By Libby Mislan, 17′
According to a study by the University of Texas at Austin, students who feel like they don’t fit in are less likely to attend college. There are some students who feel like they don’t fit into the high school learning environment, but they continue in that setting because they feel that is their only option.
Those students who feel trapped in a traditional high school setting now have options to pursue different paths of education. Those options include Zoo School, The Police Academy and Columbus State, just to name a few.
Senior Camryn Burcham found a better fit with a non-traditional school option. Beginning her junior year, Burcham started attending a two-year program through the Delaware Area Career Center, also known as the Columbus Zoo and Aquarium School.
This program allows juniors and seniors to take classes in zoology, interact with the animals and learn from zookeepers as well as take other courses such as chemistry and statistics. Burcham spends her mornings at the zoo and her afternoons at the high school. Going to school at the zoo offers a different type of learning environment for Burcham. She gets to have up-close experiences with exotic animals and learn first-hand what it’s like to be a zookeeper.
“I currently have an internship on Mondays, Wednesdays and every other Friday,” Burcham said. “I’m in the Heart of Africa, so I’ll clean out the pools and prepare diets for the animals like storks or kudus or wildebeest.”
Through her time at the zoo, Burcham has had the chance to pet kudu, a crane and was even pecked by an ostrich.
“We had to bring the ostriches into a separate area because we wanted to work on the Savannah. I was driving one of the gators and the ostriches were following me because they’re naturally curious. I was just sitting there and the ostrich pecked my leg a few times,” Burcham said.
Burcham said that she would recommend this opportunity to anyone interested in a career related to zoos or animals.
“I’ve met so many new people and it’s such a great experience because I’m doing hands on stuff, and if I want to be a zookeeper or I want to work with animals this really helps me,” Burcham said.
Another unique option for a different type of education is taking courses at the Columbus Police Academy. Although students under the age of 21 can not officially begin training to become a police officer, they can participate in some courses offered by the academy during weeknights. Senior Issy Benammar started attending classes at the Police Academy this school year.
Students are instructed about situations like shootings, bomb threats and even learn how to arrest people. Instructors put students through life-like scenarios in order to test their skills and take them on ride-alongs to help them learn more about police work.
“We had to do a scenario where there was a gun in the car and people were drinking. It was our supervisors acting but it was still nerve wracking,” Bennemar said. “I was the first person to point out that there was a gun so that was pretty cool. I had to arrest my supervisor though and that was kind of awkward,”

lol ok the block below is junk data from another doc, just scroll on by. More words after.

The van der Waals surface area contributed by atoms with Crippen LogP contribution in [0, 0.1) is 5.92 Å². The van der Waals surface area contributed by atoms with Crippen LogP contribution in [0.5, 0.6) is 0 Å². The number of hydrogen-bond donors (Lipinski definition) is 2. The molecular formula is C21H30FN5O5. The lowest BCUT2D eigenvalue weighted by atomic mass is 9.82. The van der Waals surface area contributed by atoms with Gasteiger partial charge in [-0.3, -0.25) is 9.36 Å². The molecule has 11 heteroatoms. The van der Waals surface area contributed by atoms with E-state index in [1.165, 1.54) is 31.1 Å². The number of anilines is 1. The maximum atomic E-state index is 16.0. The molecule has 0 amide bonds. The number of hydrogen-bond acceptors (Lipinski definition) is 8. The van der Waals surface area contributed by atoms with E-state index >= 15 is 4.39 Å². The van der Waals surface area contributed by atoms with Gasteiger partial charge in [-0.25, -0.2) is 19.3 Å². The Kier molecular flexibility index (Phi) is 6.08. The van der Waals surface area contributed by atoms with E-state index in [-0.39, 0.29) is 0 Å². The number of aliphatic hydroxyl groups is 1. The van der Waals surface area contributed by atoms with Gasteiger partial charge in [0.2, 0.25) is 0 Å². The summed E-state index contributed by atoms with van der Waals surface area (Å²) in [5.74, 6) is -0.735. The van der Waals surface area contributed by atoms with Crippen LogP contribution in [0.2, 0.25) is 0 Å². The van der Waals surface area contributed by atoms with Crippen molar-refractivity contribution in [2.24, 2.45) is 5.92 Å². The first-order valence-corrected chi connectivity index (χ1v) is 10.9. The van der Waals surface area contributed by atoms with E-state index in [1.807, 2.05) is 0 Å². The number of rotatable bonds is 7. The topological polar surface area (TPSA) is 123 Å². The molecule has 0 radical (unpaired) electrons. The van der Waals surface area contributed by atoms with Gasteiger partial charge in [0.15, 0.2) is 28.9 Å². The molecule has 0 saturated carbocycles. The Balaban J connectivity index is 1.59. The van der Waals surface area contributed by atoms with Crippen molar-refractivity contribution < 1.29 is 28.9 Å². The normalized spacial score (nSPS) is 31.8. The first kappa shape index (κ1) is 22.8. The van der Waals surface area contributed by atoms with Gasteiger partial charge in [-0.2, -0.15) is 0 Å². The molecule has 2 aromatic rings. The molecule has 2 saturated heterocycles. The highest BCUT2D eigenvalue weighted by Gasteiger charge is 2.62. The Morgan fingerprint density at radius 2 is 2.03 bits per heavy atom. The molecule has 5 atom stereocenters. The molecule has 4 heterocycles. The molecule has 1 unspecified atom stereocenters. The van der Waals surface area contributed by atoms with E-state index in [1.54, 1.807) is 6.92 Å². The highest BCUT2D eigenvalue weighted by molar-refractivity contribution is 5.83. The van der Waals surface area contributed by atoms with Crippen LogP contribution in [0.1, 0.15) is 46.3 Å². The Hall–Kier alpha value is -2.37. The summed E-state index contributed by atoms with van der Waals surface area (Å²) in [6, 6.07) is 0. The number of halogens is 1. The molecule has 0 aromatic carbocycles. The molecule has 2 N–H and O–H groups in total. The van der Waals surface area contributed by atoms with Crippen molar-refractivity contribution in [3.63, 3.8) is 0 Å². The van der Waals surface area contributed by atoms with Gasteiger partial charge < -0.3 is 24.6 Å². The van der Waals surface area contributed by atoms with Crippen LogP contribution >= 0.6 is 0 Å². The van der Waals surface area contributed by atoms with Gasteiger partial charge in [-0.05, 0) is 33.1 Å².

Participating in a different type of learning environment has helped Benammar figure out what she would like to persue in a potential future career.
“I don’t want to necessarily be a police officer but I’m training to be either a private investigator, bounty hunter or a homicide detective. I definitely would recommend this program. It helps you narrow down what you want to do,” Benammar said.
College Credit Plus
Columbus State classes are another way to explore different education options. There is a program that allows students to take classes for half the day at Columbus State and half the day at Upper Arlington. This offers students the opportunity to earn college credit, save money, and learn in a different environment. Senior Ida Kegley is now taking classes full time at Columbus State.
“I never liked high school because it wasn’t my type of learning. I liked the teachers and my friends but Columbus State has really helped me realize what I want to do in life,” Kegley said.
Students in high school have to submit ACT scores or take the Compass test, a placement test for Columbus State classes, in order to qualify to participate in this program.
“Starting the second semester of junior year I did full time. I took 17 credit hours out of a possible 18. I was also doing my capstone through the high school so I would come in once a week to figure that out. It was hard but it was worth it,” Kegley said.
This program isn’t for everyone, but it may be a solution for people who feel trapped in the traditional high school environment.
“Some people are fit for high school. They have their friend groups and their learning styles and all that. Then there are people like me, who are not so good at school or they feel like they don’t exactly have a certain friend group and [for that student] it’s perfect,” Kegley said.
The traditional high school learning environment is not the best fit for everyone. Whether students think they want to become a cop, zookeeper, or aren’t sure quite yet, there are options out there that may be the best fit for them.